Author: Rachel Ramirez

Wildfires can unlock cancer-causing chemicals from the soil, new research finds

Source(s): Cable News Network


“In the complex mixture of gasses and particles that wildfires spew out as smoke and leave behind as dust, heavy metals such as chromium have largely been overlooked,” Scott Fendorf, co-author of the study and professor at the Stanford Doerr School of Sustainability, said in a press release.

Chromium is common in soils across the western United States, Australia, Brazil, Europe, Indonesia and South Africa.

Certain natural chemical processes can trigger a transformation of the metal from a benign form, called chromium 3, into a carcinogen called hexavalent chromium, or chromium 6. The toxin — which became infamous through the 2000 film “Erin Brockovich” — can cause cancer, organ damage and other health issues.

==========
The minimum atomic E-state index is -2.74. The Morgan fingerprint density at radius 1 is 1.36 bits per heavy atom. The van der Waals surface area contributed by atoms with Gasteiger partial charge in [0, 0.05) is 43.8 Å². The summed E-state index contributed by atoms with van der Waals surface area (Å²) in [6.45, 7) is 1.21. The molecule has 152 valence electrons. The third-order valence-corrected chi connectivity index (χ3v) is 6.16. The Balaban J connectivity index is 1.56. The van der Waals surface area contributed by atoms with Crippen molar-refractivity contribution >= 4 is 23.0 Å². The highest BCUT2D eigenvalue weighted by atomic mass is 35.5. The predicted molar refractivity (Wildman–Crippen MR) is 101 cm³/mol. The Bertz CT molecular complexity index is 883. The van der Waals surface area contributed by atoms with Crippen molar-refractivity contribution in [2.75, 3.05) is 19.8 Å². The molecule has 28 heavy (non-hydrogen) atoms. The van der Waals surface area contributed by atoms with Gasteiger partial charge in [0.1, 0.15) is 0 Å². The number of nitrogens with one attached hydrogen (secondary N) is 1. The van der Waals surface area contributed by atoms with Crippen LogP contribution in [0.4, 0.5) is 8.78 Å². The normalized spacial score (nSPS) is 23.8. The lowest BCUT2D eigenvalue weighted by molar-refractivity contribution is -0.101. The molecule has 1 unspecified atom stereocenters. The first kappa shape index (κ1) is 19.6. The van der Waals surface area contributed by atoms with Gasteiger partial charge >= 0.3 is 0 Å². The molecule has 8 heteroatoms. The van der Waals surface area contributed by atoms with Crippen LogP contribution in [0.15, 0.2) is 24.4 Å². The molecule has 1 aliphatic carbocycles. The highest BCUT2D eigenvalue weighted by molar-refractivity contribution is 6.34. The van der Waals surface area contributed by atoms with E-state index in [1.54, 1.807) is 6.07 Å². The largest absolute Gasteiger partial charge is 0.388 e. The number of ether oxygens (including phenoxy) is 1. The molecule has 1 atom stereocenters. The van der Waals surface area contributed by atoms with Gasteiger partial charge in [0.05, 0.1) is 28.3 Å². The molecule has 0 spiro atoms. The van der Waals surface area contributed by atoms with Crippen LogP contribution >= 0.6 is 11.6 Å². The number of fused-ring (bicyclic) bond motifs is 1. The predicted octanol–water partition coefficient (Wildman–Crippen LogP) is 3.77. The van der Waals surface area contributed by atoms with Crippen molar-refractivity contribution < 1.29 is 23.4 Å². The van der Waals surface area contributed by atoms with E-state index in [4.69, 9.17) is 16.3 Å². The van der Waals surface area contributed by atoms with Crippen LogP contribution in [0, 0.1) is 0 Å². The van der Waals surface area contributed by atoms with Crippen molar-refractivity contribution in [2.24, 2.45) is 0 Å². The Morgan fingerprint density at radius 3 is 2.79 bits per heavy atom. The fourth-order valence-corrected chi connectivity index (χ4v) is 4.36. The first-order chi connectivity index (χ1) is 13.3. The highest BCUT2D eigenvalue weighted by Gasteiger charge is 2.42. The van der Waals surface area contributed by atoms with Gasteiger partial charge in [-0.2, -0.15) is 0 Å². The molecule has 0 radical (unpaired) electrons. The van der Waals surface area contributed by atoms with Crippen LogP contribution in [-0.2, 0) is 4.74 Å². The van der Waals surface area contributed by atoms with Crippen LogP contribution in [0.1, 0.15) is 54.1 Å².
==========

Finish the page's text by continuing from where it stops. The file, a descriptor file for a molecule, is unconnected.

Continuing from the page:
Fendorf said much of the health risk typically wanes after the first big rainfall washes the metals away. But it could take weeks or months for rain to arrive after a fire, especially as climate change increases the likelihood and frequency of drought.


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